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Safe at last for Afghan interpreter who aided Marine Corps major from Chicago, saved U.S. troops’ lives

Marine Maj. Thomas Schueman had been trying for months to get the interpreter to the United States. Over the past few days, he’s made it to safety in another country.

Zainullah Zaki, an Afghani translator who worked with the U.S. military, with his family just before they were able finally to get out of Afghanistan to safety after the U.S. pullout.
A young Afghan translator identified only as Zak and his family just before they were able finally to get out of Afghanistan to safety. Thomas Schueman, a Marine Corps major who grew up in Chicago, had been working to get Zak out of the country out of fear the Taliban would kill him.
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Marine Corps Maj. Thomas Schueman finally was able to type the words he’s been waiting five years to write: “They are safe.”

Schueman, a Chicago native and Marist High School grad, had been waging a frustrating battle to secure a U.S. visa for the man he believes saved his life and those of countless other Marines through his work as an interpreter for American forces in Afghanistan.

The visa never arrived for the young Afghan translator he identified only as Zak to try to help keep him safe and his family. But after three frantic attempts, Zak and his family made it inside Kabul’s Hamid Karzai International Airport this past week, somehow navigating Taliban checkpoints and the chaos of thousands of others trying to flee after the U.S. troop pullout. The Taliban had threatened to kill Zak if they ever found him.

“I don’t know their final destination. I do know that through an enormous effort by a few individuals, they won’t be executed by the Taliban,” Schueman wrote in Facebook post, later saying that Zad made it safely to another country he didn’t name.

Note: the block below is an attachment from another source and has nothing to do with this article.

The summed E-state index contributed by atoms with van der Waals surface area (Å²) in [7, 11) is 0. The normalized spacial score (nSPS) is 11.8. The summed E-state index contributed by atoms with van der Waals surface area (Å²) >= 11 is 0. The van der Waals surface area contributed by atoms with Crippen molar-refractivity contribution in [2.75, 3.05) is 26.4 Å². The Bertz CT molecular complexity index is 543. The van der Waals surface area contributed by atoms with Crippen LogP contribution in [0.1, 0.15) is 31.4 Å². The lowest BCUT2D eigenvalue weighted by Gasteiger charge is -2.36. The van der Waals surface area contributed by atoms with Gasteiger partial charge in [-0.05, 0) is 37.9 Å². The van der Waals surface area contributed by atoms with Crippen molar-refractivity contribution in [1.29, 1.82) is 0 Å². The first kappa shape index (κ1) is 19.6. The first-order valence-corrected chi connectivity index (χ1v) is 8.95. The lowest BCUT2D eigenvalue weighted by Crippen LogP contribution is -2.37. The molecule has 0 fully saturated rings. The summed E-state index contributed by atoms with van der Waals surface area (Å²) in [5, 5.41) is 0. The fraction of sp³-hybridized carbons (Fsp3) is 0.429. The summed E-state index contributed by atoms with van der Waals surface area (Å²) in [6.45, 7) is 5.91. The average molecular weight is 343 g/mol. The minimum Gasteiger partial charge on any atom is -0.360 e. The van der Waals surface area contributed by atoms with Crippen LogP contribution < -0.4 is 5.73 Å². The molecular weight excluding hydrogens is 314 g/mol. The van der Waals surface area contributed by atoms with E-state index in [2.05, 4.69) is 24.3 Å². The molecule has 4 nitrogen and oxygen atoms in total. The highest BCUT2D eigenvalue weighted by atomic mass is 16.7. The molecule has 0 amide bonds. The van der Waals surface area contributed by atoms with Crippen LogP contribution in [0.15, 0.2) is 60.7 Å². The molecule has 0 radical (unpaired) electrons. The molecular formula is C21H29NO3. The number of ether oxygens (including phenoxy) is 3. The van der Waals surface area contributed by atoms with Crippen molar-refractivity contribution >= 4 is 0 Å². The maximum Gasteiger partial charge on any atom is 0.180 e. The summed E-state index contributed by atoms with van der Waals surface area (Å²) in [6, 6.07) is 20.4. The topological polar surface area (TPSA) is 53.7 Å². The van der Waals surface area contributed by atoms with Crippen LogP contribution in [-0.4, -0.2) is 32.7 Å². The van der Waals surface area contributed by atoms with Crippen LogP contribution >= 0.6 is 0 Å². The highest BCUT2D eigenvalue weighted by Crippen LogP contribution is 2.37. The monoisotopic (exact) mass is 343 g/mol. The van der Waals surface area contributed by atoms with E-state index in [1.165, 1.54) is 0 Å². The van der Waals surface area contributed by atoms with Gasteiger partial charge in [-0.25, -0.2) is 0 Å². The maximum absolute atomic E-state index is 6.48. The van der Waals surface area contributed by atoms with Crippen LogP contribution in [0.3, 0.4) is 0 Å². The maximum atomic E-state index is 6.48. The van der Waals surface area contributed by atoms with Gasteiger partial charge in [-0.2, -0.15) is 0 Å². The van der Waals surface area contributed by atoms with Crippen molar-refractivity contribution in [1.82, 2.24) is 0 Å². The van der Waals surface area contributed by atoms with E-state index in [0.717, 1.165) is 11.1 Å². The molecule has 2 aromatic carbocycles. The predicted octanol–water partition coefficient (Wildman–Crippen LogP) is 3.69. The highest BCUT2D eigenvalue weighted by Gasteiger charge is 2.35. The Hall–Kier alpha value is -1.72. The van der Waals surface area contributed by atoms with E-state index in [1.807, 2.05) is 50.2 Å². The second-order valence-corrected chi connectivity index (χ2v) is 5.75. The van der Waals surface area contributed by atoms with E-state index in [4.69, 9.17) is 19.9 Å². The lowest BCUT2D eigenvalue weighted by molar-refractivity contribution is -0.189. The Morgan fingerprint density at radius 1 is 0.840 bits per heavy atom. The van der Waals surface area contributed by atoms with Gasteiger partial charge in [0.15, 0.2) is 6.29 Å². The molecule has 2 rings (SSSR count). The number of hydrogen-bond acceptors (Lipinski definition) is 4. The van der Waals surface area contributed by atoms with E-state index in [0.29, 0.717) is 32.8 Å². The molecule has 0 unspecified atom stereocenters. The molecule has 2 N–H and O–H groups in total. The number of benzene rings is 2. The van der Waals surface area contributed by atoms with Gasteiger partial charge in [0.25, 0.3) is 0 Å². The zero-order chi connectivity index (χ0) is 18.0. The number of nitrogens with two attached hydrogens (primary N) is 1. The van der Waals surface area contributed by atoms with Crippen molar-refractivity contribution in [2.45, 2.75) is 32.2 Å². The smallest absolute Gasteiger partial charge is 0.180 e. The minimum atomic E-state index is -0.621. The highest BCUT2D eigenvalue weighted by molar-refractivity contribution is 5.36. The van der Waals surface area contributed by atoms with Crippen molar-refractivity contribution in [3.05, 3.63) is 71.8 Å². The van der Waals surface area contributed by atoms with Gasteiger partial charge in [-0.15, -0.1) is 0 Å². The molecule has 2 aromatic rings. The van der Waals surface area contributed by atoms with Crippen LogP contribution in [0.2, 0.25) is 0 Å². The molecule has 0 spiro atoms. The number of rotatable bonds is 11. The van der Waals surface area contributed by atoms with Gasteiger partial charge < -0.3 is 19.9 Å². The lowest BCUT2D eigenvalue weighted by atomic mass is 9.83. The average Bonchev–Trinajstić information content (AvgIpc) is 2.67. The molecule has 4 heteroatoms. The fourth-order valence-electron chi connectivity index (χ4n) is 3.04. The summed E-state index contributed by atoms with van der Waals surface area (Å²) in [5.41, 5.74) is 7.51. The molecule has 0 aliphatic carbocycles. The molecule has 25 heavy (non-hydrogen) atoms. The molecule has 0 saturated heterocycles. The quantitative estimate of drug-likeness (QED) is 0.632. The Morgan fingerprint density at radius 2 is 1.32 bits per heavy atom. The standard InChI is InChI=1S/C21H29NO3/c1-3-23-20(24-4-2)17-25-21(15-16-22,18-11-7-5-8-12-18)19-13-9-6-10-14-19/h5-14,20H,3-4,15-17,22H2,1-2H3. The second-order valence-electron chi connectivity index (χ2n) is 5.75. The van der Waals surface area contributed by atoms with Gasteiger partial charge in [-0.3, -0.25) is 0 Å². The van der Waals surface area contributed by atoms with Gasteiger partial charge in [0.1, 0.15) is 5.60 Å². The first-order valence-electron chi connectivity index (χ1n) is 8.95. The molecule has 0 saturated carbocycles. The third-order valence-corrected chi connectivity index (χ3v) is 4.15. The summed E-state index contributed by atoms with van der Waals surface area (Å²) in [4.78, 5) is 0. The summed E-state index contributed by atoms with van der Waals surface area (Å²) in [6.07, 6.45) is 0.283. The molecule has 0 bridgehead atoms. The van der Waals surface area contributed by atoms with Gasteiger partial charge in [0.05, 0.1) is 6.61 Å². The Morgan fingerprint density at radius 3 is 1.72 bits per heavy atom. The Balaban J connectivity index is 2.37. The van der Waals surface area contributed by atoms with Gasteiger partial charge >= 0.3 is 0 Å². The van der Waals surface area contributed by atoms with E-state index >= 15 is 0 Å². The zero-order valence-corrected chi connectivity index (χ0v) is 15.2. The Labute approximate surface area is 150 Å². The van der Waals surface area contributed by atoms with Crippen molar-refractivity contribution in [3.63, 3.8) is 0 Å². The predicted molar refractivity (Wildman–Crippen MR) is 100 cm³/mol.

Schueman served in Afghanistan’s Helmand River valley for seven months during which 25 Marines died and more than 200 were wounded during a campaign in 2010 against Taliban fighters. Schueman was awarded a Purple Heart after he and others were ambushed in a field on Nov. 9, 2010. His squad leader “stepped on an improvised explosive device, and he lost his leg,” Schueman, who remains on active duty but now teaches English literature at the U.S. Naval Academy in Annapolis, Md., said in an interview in May.

Marine Maj. Thomas Schueman (right), a Chicago native, in Afghanistan. At left is Lt. William Donnelly, a friend of Schueman who was killed in action. Center is First Lt. Cameron West.
Marine Maj. Thomas Schueman (right), a Chicago native, in Afghanistan. The Marist High School grad had been trying for months to get an interpreter out of that country who he says helped save him and other U.S. troops. The interpreter has made it to safety in another country. At left is Lt. William Donnelly, a friend of Schueman who was killed in action. Center is First Lt. Cameron West.
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“This man — and many like him — literally put their lives on the line,” Schueman said then. “We owe him the opportunity to come to this country and to have some hope, some freedom to build a better life for him and his family.”

In an interview by phone last spring, Zak told the Chicago Sun-Times the Taliban had his cellphone number and had called him an “infidel” for working with the Americans.

Schueman helped Zak apply for a visa designed for Afghans under threat because they helped U.S. forces.

U.S. Sen. Dick Durbin, D-Illinois, recently brought the Sun-Times’ story to the attention of Secretary of State Antony Blinken, who said during a hearing in Washington that he’d read the story and that protecting interpreters and their families is a high priority of the Biden administration.

Still, Zak’s visa application has remained in limbo.

As Taliban fighters have swept across Afghanistan in recent weeks, Zak and his family fled from Kunar Province in the northeast to the capital city of Kabul, where they were staying in a “tiny” apartment, Schueman said.

Finally, last weekend, Zak and his family tried to make it into the airport. Schueman received assurances from U.S. officers and a local contractor that they would do their best to get him and his family on a plane. But Schueman said he lost contact with his sources in Kabul, writing on Facebook: “They have no food. No water. No bathroom. They are sitting outside an American access point to the Kabul Airport.”

Then, on Wednesday, Schueman posted a picture of Zak and his family in a car on their way to the airport. They had made it past an entry check point and were safe.

“That’s all that matters,” Schueman said. “He is with the Marines.”